11. Opuntias germinate more effectively the second year after harvest. Fresh seed often lies in the ground for about a year before germination.
12. No cooling-period is necessary, but these seeds usually need several months until complete germination.
13. Allow these large seeds to swell up in water for 2–3 days. If a “softener” is used only soak for a maximum of one day. After that cut off a thin slice of the seed close to the germcone so that the embryo is almost bare. Place seed with the cut facing up in a moist seed compost e. g. Vermiculite. This must be covered thightly with glass, a good interval from the seeds. The rising air pressure, at temperatures of about +22°C [72°F], accelerates the germination.
14. A warm period of +25 to +30°C [77 to 86°F] and moist conditions after sowing for about 4–5 weeks neutralizes the germination inhibition. The phytohormones which inhibit germination will then break down. At this point the sowing needs very cool conditions, approximately +2°C [36°F]. Initial germination lasts for about 80 days under these conditions. During this period keep in dark cold storage chamber. Then temperature and lighting must be increased gradually.
15. Rapidly germinating, keep seed in constant moisture (not wet) with temperatures of about +20°C [68°F]. Seeds must be covered thinly. Do not cover very small seeds, but tightly press into the earth. Keep in cooler conditions after germination occurs.
16. See 15 with the exception of germination being slower and more irregular. This poses no problems.
17. Waterplants must be sown in waterproof plastic trays or similar containers containing a nutritious muddy compost. Fill water up to 1 cm over the top of the compost. Keep the trays at warm temperatures of approximately +22°C [72°F].
18. See 17. Allow the seed trays to be left for only 2–4 weeks at warm temperatures, then keep at 0°C [32°F] for another 4–6 weeks. It does not matter if the water freezes. After this treatment allow temperature to rise gradually.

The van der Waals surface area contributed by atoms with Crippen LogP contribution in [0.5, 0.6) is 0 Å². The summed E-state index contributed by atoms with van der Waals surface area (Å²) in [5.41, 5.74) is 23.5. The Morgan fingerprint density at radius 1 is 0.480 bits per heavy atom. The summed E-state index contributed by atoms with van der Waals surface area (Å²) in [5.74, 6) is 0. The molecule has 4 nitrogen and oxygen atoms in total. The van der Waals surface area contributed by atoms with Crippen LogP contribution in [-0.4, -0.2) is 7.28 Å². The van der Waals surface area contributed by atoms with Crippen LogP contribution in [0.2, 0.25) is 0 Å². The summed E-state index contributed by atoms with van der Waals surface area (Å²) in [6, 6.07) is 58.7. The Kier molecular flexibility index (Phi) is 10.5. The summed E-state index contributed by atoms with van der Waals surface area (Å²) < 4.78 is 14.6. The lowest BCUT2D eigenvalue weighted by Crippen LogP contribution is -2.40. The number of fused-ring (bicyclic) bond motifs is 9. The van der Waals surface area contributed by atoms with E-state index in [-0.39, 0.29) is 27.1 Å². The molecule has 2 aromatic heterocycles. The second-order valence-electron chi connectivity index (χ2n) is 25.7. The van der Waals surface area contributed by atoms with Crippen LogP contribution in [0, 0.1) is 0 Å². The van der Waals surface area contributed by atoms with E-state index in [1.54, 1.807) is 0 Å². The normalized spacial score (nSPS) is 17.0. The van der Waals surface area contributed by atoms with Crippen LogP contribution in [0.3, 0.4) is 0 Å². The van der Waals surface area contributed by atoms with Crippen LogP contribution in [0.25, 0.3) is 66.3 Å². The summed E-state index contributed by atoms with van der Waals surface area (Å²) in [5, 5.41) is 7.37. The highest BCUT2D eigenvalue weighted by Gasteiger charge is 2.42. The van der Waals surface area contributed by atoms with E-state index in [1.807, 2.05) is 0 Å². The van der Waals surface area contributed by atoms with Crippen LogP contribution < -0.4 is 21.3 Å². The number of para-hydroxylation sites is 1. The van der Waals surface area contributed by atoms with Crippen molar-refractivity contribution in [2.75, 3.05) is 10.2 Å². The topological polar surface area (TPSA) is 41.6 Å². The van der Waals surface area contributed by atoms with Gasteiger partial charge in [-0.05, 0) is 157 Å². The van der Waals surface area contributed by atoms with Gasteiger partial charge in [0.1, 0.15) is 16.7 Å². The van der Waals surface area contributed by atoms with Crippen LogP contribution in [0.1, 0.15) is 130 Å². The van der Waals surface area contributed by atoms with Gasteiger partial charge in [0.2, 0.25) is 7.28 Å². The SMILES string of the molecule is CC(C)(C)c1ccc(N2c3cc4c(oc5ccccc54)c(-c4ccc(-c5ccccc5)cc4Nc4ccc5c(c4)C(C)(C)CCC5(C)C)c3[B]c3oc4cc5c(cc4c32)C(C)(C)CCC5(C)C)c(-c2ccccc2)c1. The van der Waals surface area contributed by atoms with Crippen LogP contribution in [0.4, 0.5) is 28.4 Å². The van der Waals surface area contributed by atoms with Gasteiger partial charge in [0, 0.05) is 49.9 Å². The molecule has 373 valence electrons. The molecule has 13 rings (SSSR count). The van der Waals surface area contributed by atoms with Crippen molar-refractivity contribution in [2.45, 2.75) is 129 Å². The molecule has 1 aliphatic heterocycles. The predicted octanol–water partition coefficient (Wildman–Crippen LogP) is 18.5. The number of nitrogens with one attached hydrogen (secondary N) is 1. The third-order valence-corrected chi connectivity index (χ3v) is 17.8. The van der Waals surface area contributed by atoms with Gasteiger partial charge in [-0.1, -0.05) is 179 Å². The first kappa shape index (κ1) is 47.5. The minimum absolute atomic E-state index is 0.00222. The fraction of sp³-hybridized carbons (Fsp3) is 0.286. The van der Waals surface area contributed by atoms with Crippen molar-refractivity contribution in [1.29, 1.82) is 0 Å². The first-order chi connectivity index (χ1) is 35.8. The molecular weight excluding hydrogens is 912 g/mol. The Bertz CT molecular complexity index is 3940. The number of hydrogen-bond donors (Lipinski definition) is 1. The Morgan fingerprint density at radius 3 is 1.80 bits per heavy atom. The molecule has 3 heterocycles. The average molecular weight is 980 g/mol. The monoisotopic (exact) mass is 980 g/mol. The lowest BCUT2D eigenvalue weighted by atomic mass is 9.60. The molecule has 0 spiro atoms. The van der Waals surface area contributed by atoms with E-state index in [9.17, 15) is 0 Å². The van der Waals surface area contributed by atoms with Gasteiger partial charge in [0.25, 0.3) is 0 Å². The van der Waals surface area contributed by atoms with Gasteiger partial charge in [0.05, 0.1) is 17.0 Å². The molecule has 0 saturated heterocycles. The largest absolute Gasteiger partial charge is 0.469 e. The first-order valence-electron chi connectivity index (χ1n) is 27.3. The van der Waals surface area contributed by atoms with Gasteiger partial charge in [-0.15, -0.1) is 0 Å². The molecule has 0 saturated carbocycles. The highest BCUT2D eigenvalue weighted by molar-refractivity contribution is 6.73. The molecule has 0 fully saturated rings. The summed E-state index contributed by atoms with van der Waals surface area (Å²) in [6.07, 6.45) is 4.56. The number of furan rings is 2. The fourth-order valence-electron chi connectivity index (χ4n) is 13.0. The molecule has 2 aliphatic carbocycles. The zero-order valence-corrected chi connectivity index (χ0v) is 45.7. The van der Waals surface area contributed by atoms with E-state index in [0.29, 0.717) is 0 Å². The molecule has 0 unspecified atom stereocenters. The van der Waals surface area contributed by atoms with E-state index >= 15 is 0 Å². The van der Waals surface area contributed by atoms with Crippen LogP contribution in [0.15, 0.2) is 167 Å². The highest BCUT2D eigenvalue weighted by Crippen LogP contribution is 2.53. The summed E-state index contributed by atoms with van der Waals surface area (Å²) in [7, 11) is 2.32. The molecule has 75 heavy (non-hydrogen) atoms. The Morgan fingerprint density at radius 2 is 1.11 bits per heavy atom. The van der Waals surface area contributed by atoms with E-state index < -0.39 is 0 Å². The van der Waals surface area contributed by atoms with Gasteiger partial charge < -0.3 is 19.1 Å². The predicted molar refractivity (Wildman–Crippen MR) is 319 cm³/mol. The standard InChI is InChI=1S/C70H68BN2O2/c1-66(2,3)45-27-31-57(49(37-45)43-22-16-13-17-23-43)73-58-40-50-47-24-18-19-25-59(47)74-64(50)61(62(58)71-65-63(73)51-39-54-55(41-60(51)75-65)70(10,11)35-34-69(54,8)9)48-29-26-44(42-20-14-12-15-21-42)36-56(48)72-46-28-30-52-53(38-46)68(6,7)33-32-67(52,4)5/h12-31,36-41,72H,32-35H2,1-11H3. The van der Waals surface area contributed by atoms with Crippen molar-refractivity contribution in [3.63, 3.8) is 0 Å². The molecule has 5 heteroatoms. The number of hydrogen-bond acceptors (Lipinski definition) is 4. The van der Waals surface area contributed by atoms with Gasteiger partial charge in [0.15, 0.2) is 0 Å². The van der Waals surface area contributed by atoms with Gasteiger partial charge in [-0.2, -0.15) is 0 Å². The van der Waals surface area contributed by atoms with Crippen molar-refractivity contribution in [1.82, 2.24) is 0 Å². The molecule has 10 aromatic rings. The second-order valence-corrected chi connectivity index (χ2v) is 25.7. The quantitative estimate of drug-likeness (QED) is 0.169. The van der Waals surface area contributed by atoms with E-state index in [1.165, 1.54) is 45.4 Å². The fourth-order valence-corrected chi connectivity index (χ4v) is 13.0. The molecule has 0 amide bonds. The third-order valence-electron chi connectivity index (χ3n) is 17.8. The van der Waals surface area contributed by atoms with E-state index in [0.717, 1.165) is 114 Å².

19. To stop the germination inhibition give seeds a warm compost (about +22°C) [about 72°F] with constant humidity for at least 6 weeks. Then keep cold (–4 to +4°C) [25 to 39°F] for 6–8 weeks. Usually, the germination starts at +4°C [39°F]. Raise temperatures gradually up to +10°C [50°F] until germination is completed. If the warm or cold period was not long enough the seeds will not germinate until the following year. They will then need another warm period (summer) and a cold period (winter). Well-known examples: Cimicifuga and Helleborus.
20. To obtain best germination results, seeds need temperatures of +22°C [72°F] or more. Moderate, but constant humidity is very important. Gunnera, however, prefers very moist (not wet) and warm (+24 to +30°C) [75 to 86°F] conditions.
Never put the sowing into a freezer with temperatures below –5°C [23°F]! The expansion of the freezing water in the seed cells is too rapid. The cell membrane can not tolerate the pressure compensation. The cell wall would be destroyed and the seed would die. Rapid drops in temperature below the freezing point do not occur naturally. A normal, slow rise in pressure can be tolerated by the cell membrane, its permeability taking care of an osmotic equalization of pressure. It is possible to use a refrigerator with a temperature of about 0°C [32°F] to create an artificial cooling period. Since it is usually not possible to put the seed trays into a refrigerator, you can mix the seed with moist sand. It should be put into a plastic bag and placed into the refrigerator after the required warm period. The sand must be kept constantly moist. After the required cooling period sow the sand with the seed into seed trays and leave at required temperatures. Copying or reprinting these sowing directions, even in excerpts, is not permitted. These directions should only be used for the sowing of seeds supplied by us. Other uses, e. g. for teaching, are only authorized by our permission in writing.